- States must back Copa Air code-share to make plan work: Clark
- Panama base would divert Asian passenger flows through Dubai
Emirates, the world’s biggest long-haul airline, put its plan to establish a hub in Panama connecting cities across Latin America with Asia on hold because government accords permitting cooperation with a key local carrier took too long to put in place.
Dubai-based Emirates has secured approvals from only three or four of the 13 countries from which it needs backing for a wide-ranging code-share deal with Panama City-based Copa Airlines SA, its president, Tim Clark, said at the ITB travel fair in Berlin.
Emirates initially aimed to commence flights to Panama in February, before slipping the date to March and then saying last week that services won’t commence until late 2016 or early 2017. The 8,590-mile trip using Boeing Co.’s 777-200LR, the longest-range jet, would set an endurance record of 17 hours and 35 minutes when headed westbound into prevailing winds.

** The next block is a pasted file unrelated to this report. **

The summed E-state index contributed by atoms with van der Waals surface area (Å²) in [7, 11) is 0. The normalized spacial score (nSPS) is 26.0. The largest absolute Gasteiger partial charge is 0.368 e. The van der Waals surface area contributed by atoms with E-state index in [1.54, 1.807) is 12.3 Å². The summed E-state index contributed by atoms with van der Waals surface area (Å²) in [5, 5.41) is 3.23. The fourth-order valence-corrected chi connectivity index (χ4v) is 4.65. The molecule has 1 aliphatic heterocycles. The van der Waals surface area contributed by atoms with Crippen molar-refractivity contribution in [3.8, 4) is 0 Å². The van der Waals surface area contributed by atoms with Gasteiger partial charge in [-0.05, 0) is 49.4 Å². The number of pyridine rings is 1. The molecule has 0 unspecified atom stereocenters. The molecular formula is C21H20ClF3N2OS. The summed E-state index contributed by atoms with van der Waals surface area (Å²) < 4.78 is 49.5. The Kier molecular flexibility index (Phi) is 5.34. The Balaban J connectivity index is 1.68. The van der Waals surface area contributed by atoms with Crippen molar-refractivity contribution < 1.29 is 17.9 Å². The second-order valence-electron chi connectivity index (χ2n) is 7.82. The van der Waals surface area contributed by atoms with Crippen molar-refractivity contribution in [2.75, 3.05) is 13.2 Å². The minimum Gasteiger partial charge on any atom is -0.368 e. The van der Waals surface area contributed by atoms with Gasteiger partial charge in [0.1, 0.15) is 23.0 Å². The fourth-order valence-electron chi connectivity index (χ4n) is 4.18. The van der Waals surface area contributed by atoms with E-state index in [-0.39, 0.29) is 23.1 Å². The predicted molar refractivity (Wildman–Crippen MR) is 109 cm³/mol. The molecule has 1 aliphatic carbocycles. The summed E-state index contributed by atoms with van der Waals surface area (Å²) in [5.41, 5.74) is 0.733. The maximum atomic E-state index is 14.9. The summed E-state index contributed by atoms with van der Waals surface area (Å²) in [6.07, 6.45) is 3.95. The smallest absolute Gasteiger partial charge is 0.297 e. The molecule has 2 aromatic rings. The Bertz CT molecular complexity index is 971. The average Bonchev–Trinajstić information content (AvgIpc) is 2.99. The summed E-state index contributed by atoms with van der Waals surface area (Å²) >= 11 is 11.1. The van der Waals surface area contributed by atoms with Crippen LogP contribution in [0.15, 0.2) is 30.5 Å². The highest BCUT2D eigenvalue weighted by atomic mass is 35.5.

“Panama was a sort of entry point for South and Central America for us and has huge potential, but we needed to get the aero-political structures in place,” Clark said. Flights via Dubai would offer access to western Asia, the Middle East and North Africa “in a very clean and easy way,” he said.
Emirates plans to retain staff already hired in Panama City while working to deliver the accord with Copa, which promotes its base at the capital’s Tocumen International Airport as “The Hub of the Americas.” The Panamanian national carrier averages more than 300 daily flights, with the highest number of international services in Latin America, according to its website.
Copa last year ordered 61 Boeing 737 Max single-aisle jets worth $6.6 billion at list prices in the largest-ever deal between companies in the U.S. and Panama. The planes will replace older 737s among a fleet that numbers more than 70 single-aisle aircraft, according to the website.
“You may wonder why people would travel from Guatemala to Dubai -- or from Belize or San Salvador -- but we know there is quite a lot of business,” Clark said. “Panama itself is like a mini-Dubai when you look at some of the cities in Central and South America.”